Tutukaka's Ingrid Visser is part of a growing international pool of marine environmentalists voicing outrage over the annual massacre of thousands of dolphins and porpoises in Japan.
The group Dr Visser founded, Orca Research Trust and Whale Rescue, is a major player in the World Cetacean Alliance which is calling for a mass, world public protest against the slaughter that is about to start in Japan.
From September to March, a dolphin hunt made famous in the film The Cove will see thousands of the marine mammals hunted or trapped by nets and then slaughtered, either by harpooning or by having a metal stake driven into their heads.
But before large pods are herded, trapped and killed in a commercial fishery operation at the coastal village of Taiji, the hunters choose prime young animals to sell for up to $150,000 - 250 times the value of those killed for their meat - to aquatic parks around the world.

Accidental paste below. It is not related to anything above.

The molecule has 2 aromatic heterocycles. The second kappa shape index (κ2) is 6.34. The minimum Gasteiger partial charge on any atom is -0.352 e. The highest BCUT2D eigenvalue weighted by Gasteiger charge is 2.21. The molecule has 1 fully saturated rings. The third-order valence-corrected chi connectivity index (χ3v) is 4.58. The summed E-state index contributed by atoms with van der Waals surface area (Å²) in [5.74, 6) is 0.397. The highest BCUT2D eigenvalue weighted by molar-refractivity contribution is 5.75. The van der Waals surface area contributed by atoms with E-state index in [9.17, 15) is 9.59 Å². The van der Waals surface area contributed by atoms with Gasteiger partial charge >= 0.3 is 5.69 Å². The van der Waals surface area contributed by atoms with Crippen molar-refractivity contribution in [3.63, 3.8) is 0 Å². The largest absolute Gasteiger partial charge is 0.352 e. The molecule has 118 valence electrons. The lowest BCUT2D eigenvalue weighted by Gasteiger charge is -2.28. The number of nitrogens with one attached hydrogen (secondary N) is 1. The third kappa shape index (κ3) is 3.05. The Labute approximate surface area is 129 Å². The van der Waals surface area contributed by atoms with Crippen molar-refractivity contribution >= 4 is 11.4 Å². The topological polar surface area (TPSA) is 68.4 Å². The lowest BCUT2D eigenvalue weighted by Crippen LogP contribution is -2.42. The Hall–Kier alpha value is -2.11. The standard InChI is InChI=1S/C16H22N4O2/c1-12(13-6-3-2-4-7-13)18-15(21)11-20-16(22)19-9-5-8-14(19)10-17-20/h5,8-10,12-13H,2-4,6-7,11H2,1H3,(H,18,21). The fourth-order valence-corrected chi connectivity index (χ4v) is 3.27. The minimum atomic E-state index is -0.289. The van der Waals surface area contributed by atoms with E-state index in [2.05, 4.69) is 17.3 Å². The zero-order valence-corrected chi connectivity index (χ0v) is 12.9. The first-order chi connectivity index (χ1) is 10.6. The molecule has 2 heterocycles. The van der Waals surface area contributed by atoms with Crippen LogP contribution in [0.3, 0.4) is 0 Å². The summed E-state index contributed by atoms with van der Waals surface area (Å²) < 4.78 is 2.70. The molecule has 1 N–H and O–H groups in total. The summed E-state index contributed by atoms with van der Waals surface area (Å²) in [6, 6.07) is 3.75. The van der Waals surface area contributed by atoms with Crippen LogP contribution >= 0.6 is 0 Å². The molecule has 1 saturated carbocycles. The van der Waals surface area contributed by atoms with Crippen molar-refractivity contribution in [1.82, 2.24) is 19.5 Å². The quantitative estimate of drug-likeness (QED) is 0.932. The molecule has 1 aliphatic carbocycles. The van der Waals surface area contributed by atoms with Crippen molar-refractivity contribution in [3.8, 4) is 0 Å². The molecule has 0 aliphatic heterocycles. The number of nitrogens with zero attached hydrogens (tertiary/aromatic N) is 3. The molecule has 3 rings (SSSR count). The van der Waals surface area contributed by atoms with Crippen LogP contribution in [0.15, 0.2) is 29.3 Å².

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There will be protests and vigils worldwide over the next few days, including at Japanese embassies and consulates.
The alliance is urging people to boycott parks using sea mammals for entertainment if they do not actively and publicly oppose the Taiji hunt.
Dr Visser's international recognition as an orca and dolphin expert has increased even further through her efforts to save an orca called Morgan, who was "rescued" but made to perform tricks at an aquarium in Spain.
The alliance was launched in June this year by honorary president Jean-Michel Cousteau and already has partners in 13 countries, with a combined network of over 750,000 supporters.